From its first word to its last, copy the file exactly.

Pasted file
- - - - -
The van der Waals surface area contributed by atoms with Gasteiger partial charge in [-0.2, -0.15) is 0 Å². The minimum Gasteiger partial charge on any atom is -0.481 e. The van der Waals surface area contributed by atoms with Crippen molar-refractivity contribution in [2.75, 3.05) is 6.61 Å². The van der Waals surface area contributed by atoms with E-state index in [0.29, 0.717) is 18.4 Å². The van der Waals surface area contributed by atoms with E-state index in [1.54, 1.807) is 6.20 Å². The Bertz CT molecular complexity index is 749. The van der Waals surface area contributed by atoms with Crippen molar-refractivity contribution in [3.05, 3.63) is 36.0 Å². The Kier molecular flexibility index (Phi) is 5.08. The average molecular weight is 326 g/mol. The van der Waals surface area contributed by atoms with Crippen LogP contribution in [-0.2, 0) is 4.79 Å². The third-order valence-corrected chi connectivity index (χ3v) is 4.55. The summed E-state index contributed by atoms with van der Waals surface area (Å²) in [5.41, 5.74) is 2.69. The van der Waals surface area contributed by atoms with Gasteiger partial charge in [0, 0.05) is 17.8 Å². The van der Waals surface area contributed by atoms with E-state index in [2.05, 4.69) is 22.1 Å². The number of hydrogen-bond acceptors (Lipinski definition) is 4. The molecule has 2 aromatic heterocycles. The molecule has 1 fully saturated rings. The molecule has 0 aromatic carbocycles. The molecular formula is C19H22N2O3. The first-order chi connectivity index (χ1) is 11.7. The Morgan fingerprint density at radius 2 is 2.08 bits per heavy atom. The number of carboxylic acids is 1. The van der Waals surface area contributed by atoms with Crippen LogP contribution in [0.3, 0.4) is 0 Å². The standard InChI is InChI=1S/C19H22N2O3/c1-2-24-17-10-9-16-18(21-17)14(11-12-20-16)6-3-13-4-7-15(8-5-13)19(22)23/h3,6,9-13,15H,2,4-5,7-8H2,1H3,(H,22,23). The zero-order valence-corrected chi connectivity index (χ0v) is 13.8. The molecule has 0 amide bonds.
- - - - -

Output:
The van der Waals surface area contributed by atoms with Gasteiger partial charge in [-0.2, -0.15) is 0 Å². The minimum Gasteiger partial charge on any atom is -0.481 e. The van der Waals surface area contributed by atoms with Crippen molar-refractivity contribution in [2.75, 3.05) is 6.61 Å². The van der Waals surface area contributed by atoms with E-state index in [0.29, 0.717) is 18.4 Å². The van der Waals surface area contributed by atoms with E-state index in [1.54, 1.807) is 6.20 Å². The Bertz CT molecular complexity index is 749. The van der Waals surface area contributed by atoms with Crippen molar-refractivity contribution in [3.05, 3.63) is 36.0 Å². The Kier molecular flexibility index (Phi) is 5.08. The average molecular weight is 326 g/mol. The van der Waals surface area contributed by atoms with Crippen LogP contribution in [-0.2, 0) is 4.79 Å². The third-order valence-corrected chi connectivity index (χ3v) is 4.55. The summed E-state index contributed by atoms with van der Waals surface area (Å²) in [5.41, 5.74) is 2.69. The van der Waals surface area contributed by atoms with Gasteiger partial charge in [0, 0.05) is 17.8 Å². The van der Waals surface area contributed by atoms with E-state index in [2.05, 4.69) is 22.1 Å². The number of hydrogen-bond acceptors (Lipinski definition) is 4. The molecule has 2 aromatic heterocycles. The molecule has 1 fully saturated rings. The molecule has 0 aromatic carbocycles. The molecular formula is C19H22N2O3. The first-order chi connectivity index (χ1) is 11.7. The Morgan fingerprint density at radius 2 is 2.08 bits per heavy atom. The number of carboxylic acids is 1. The van der Waals surface area contributed by atoms with Crippen LogP contribution in [0.3, 0.4) is 0 Å². The standard InChI is InChI=1S/C19H22N2O3/c1-2-24-17-10-9-16-18(21-17)14(11-12-20-16)6-3-13-4-7-15(8-5-13)19(22)23/h3,6,9-13,15H,2,4-5,7-8H2,1H3,(H,22,23). The zero-order valence-corrected chi connectivity index (χ0v) is 13.8. The molecule has 0 amide bonds.